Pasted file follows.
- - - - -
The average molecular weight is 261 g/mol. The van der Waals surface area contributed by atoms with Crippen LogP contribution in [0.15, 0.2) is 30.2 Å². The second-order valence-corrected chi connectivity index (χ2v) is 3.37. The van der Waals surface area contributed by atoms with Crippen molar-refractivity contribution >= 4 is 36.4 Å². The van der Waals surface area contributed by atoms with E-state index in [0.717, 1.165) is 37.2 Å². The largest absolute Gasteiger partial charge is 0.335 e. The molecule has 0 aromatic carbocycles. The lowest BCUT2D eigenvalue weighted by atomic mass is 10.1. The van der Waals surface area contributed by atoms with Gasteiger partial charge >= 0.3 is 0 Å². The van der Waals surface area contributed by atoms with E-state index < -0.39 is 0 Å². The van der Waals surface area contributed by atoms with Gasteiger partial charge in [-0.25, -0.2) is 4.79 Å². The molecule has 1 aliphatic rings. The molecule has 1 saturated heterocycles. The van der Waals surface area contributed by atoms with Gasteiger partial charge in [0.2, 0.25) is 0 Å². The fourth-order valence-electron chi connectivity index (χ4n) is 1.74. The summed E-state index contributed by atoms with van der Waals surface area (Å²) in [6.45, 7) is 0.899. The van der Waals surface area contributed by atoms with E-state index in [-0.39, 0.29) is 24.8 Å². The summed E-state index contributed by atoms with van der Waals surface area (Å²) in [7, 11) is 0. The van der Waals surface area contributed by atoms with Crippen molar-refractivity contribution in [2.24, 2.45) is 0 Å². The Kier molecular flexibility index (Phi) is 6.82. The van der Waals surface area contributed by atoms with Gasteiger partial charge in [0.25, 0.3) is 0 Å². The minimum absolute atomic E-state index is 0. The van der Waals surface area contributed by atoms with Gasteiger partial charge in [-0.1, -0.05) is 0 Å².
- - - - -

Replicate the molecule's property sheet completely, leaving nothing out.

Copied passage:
The average molecular weight is 261 g/mol. The van der Waals surface area contributed by atoms with Crippen LogP contribution in [0.15, 0.2) is 30.2 Å². The second-order valence-corrected chi connectivity index (χ2v) is 3.37. The van der Waals surface area contributed by atoms with Crippen molar-refractivity contribution >= 4 is 36.4 Å². The van der Waals surface area contributed by atoms with E-state index in [0.717, 1.165) is 37.2 Å². The largest absolute Gasteiger partial charge is 0.335 e. The molecule has 0 aromatic carbocycles. The lowest BCUT2D eigenvalue weighted by atomic mass is 10.1. The van der Waals surface area contributed by atoms with Gasteiger partial charge >= 0.3 is 0 Å². The van der Waals surface area contributed by atoms with E-state index < -0.39 is 0 Å². The van der Waals surface area contributed by atoms with Gasteiger partial charge in [-0.25, -0.2) is 4.79 Å². The molecule has 1 aliphatic rings. The molecule has 1 saturated heterocycles. The van der Waals surface area contributed by atoms with Gasteiger partial charge in [0.2, 0.25) is 0 Å². The fourth-order valence-electron chi connectivity index (χ4n) is 1.74. The summed E-state index contributed by atoms with van der Waals surface area (Å²) in [6.45, 7) is 0.899. The van der Waals surface area contributed by atoms with E-state index in [-0.39, 0.29) is 24.8 Å². The summed E-state index contributed by atoms with van der Waals surface area (Å²) in [7, 11) is 0. The van der Waals surface area contributed by atoms with Crippen molar-refractivity contribution in [2.24, 2.45) is 0 Å². The Kier molecular flexibility index (Phi) is 6.82. The van der Waals surface area contributed by atoms with Gasteiger partial charge in [0.25, 0.3) is 0 Å². The minimum absolute atomic E-state index is 0. The van der Waals surface area contributed by atoms with Gasteiger partial charge in [-0.1, -0.05) is 0 Å².